Joe Paddock's collection of poetry "Dark Dreaming, Global Dimming" focuses on both birds, and the fate of our environment, and the many instances in which the two are interlinked. A native of Litchfield, Minnesota, he and his wife now live in the same house where he grew up. Years ago he served as "poet in residence" for MPR's Worthington station. I chose the poem "Mass Extinction" both for its bittersweet tone and for the fact it refers to a public radio reporter as "cruel" (I love it!). Upon doing a little research, I found out there's more to this story. Read the poem, and then keep reading to find out what I learned.
Earth is currently losing something on the order of 30,000 species per year - some three species per hour.
And maybe 15 years ago,
blurry now in memory, the story
on public radio, in Hawaii,
of a last bird of its kind - I can't
remember its name -
had been discovered, and
the reporter and guide,
were listening to, recording
its song. I do remember clearly
the full richness of its warble,
somehow tired and forelorn, a song
that continues in me, sounding
down through the years,
only in me. The bird, the last
of its species, a male, lost
in the hormonal fires
of his breeding season, lonely,
singing to call in a mate, one
that didn't exist, that wasn't,
and he sang and he sang, and cruel,
the reporter and biologist,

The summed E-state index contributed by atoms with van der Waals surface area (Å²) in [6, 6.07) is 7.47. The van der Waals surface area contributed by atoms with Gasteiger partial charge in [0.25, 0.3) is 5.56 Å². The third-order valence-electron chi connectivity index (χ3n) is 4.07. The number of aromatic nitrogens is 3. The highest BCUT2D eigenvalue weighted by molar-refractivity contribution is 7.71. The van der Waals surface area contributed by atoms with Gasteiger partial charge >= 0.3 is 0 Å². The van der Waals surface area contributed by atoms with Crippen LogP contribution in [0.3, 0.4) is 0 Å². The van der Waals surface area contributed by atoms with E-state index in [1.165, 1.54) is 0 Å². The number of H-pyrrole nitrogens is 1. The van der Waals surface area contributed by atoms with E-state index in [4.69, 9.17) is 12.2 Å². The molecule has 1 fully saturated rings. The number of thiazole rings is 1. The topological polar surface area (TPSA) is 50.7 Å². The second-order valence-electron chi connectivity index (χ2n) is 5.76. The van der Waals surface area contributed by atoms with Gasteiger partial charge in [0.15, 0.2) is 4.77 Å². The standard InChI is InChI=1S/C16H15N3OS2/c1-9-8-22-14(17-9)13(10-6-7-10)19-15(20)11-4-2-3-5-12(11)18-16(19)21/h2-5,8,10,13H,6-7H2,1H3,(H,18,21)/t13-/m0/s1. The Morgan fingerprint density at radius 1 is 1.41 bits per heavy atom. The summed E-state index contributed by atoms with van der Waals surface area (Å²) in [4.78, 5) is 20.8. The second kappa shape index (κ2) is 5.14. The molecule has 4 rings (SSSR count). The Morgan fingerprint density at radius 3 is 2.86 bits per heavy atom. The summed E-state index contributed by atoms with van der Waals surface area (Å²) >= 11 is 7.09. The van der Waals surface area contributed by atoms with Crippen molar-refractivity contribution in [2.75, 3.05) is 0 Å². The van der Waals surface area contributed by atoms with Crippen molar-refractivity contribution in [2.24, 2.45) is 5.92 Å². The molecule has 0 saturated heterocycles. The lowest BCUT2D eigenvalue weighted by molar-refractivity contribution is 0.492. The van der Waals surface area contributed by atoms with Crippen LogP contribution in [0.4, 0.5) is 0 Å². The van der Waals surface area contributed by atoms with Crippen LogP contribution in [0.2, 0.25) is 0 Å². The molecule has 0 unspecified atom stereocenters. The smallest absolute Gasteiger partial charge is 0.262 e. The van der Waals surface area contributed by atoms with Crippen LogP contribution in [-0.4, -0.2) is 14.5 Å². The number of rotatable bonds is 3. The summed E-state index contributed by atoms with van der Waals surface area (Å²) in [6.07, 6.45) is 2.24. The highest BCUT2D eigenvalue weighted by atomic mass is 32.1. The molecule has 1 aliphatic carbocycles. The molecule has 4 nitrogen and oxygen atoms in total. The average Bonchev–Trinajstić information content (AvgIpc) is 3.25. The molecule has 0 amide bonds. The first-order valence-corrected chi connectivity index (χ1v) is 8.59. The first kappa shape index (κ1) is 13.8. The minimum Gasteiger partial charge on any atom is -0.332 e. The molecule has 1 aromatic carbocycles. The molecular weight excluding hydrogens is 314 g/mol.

then played for the longing bird,
a recording, an echo
from out of the past,
of a full-throated female response,
and O! how the male bird then burst
into glorious song!
- "Mass Extinction," by Joe Paddock, as it appears in his book Dark Dreaming, Global Dimming published by Red Dragonfly Press. Reprinted here with permission from the publisher.
So when I read this poem, I immediately recognized that this must have been one of the stories Alex Chadwick reported back when NPR and National Geographic were partnering for their series "Radio Expeditions." Sure enough, I quickly found the story Paddock must have been thinking of when he wrote his poem. But look at the story synopsis:
In the latest National Geographic Radio Expedition, NPR's Alex Chadwick reports on an extremely rare bird species in Hawaii. The Po'ouli can live only in the most remote areas of the islands. Scientists have found THREE birds...two females and one male. Conservationists plan to either mate the birds in captivity, or bring them together in the wild and hoping the birds form a mating pair.
Momentarily I rejoiced, but I should have known better. A search of the phrase "Po'Ouli bird" quickly told me that the birds never reproduced, and as of 2004 are believed to be extinct.
Does the added information add to or take away from Paddock's poem? In this case, neither, I think. His poem is still just as bittersweet, and the truth of the bird's extinction just as real.
Posted at 3:32 PM on August 16, 2010
by Marianne Combs
Filed under: Funding
Well, it was great while it lasted. And frankly, it's still pretty darn good.
What used to be a free transaction on GiveMN will soon have a 2.9% charge associated with it.